The X-15 was designed to smash existing aerospace records. Jets had reached mach 2, manned rocket planes had reached mach 3, and missiles and rockets (X-7 thru 12) had reached into space. The X-15 was designed to double the mach number and reach 250,000ft (space) – all with a man onboard. Forced to listen to the haunting radio signals of the orbiting Soviet Sputnik 1 satellite, reaching into space was vital to the US. But the challenge was enormous.
In January 1955, 12 aircraft contractors were requested to attend a bidder’s conference at Wright Field for the development of a hypersonic vehicle. Three of them (Martin, Grumman, and Lockheed) presumably thought the challenge too great, and didn’t attend. In the end, only four companies submitted proposals: Bell, Douglas, North American, and Republic. North American won, even though, at $56M, it had submitted the highest bid.
Despite their high bid, North American had woefully underestimated their efforts, the final cost was around $300M. North American put Harrison “Stormy” Storms in charge of the design, ably backed by engineer, pilot, and rocket plane old hand, Scott Crossfield. Four years later they had an airplane.
Over its life, the X-15 was modified many times, its objectives were broadened and new uses were found for its unique capabilities. The X-15 flew 199 flights. A 200th flight was planned, but technical and weather issues caused it to be delayed several times, until the flight was abandoned and the aircraft decommissioned. A sad end.
An X-15 flight was remarkably brief – about 10 minutes from B-52 drop through to landing. It went up like, well, a rocket, and descended like a brick. The typical flight profile was to launch on the B-52 from Wendover (in the far northwestern corner of Utah) and land at Edwards AFB, California. That means they crossed the length of Nevada in ten minutes.brick
Despite the short duration of the flight, pilots trained for 10 to 20 hours in a simulator before each flight. They ran through the flight’s objectives, and the hundreds of failures that might occur. If a fire warning light lit up, was there really a fire? Or had the sensor failed? Or was something else burning, shorting out the wire between the cockpit and the sensor? Even if he couldn’t tell the difference, what was the best course of action? He might not know, he might make the wrong choice, but in the simulator there was always a second chance.
Simulator tests like this are done with all modern aircraft development. Failures are injected blind, meaning that the pilot isn’t advised of what or when a failure occurs. It’s up to him to spot the problem while he’s trying to carry out the planned mission. It’s easy to think that people wouldn’t treat this seriously, and the pilots know “it’s just a simulation,” but its not uncommon for them to emerge from the sim having had a good workout.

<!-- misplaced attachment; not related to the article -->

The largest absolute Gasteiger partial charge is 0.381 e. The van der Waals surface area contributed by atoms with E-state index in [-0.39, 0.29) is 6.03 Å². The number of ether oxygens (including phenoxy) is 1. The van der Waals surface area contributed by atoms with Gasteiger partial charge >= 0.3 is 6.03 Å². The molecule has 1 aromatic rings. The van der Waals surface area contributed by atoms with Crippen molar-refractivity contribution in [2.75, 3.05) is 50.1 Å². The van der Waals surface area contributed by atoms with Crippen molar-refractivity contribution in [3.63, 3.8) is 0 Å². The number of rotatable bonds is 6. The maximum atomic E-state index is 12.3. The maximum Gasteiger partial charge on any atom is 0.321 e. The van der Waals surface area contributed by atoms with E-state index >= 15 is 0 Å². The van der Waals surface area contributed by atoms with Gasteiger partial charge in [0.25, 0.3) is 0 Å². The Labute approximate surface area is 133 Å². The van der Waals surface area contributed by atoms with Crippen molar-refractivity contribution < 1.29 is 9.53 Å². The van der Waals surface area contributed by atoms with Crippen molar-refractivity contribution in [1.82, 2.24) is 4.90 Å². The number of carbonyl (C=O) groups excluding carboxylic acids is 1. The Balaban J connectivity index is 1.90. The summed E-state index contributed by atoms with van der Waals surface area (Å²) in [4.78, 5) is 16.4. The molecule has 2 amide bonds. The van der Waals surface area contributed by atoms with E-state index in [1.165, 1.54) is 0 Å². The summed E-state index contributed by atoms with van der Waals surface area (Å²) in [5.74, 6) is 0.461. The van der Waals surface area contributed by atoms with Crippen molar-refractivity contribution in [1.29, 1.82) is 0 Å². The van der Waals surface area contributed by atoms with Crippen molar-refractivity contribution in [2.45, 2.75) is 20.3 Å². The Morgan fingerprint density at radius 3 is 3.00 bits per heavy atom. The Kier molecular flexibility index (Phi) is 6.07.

This is a video of Pilot Milt Thompson in the X-15 Simulator (and it certainly looks like it was posed for the camera).
However, simulators are no substitute for flight test.
The early flights of the X-15 were unpowered to test the aircraft’s systems. On the first, Scott Crossfield encountered no significant problems until his approach to landing. In the last moments when he extended the flaps, the aircraft pitched up. As he tried to correct, the aircraft started to oscillate. This is a problem called Pilot Induced Oscillation (PIO). In this case, the aircraft’s control surfaces were taking too long to respond to Crossfield’s movement of the joystick. Crossfield would then move the joystick even further, resulting in the aircraft eventually pitching more than he wanted. He’d reverse the motion of the joystick, but again the lag would cause him to overshoot. Fortunately, Crossfield was a highly experienced pilot and PIO wasn’t new to him. He rapidly reduced his movement of the joystick (against what his eyes and senses were telling him was necessary) and brought the aircraft under control just moments before landing. The following sequence of pictures showing the event have been put together on the excellent SierriaFoot X-15 site.
Twelve pilots flew the X-15 over a period of nearly a decade. Scott Crossfield was the first and William Dana the last. Robert White was the first man to pass mach 4, 5 and 6. Joe Walker set the X-15’s altitude record at 354,200ft. Pete Knight flew the fastest flight at 4,520mph. Robert Rushworth flew 34 flights, the most of any pilot.
It was an unblemished record of success until flight 191 took the life of Michael Adams.
Over the next couple of posts we’ll look at some of these people and their experiences, starting with the tragedy of Major Michael J Adams.